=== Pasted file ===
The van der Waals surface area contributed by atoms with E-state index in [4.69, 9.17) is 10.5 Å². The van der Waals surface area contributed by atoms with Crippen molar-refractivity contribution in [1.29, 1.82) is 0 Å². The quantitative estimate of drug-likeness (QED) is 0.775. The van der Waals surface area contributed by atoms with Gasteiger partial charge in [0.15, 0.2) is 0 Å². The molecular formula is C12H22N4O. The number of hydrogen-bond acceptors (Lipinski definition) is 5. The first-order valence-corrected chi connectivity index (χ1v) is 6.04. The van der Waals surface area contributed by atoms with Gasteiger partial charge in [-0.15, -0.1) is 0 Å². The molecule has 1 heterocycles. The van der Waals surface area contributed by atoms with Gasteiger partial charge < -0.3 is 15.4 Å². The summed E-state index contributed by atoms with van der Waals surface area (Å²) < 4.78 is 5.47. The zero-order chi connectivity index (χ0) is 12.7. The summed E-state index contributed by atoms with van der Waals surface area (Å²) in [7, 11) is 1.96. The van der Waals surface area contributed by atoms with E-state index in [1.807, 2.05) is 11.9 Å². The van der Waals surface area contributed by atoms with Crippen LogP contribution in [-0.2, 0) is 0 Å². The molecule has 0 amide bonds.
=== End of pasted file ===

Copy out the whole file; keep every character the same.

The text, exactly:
The van der Waals surface area contributed by atoms with E-state index in [4.69, 9.17) is 10.5 Å². The van der Waals surface area contributed by atoms with Crippen molar-refractivity contribution in [1.29, 1.82) is 0 Å². The quantitative estimate of drug-likeness (QED) is 0.775. The van der Waals surface area contributed by atoms with Gasteiger partial charge in [0.15, 0.2) is 0 Å². The molecular formula is C12H22N4O. The number of hydrogen-bond acceptors (Lipinski definition) is 5. The first-order valence-corrected chi connectivity index (χ1v) is 6.04. The van der Waals surface area contributed by atoms with Gasteiger partial charge in [-0.15, -0.1) is 0 Å². The molecule has 1 heterocycles. The van der Waals surface area contributed by atoms with Gasteiger partial charge < -0.3 is 15.4 Å². The summed E-state index contributed by atoms with van der Waals surface area (Å²) < 4.78 is 5.47. The zero-order chi connectivity index (χ0) is 12.7. The summed E-state index contributed by atoms with van der Waals surface area (Å²) in [7, 11) is 1.96. The van der Waals surface area contributed by atoms with E-state index in [1.807, 2.05) is 11.9 Å². The van der Waals surface area contributed by atoms with Crippen LogP contribution in [-0.2, 0) is 0 Å². The molecule has 0 amide bonds.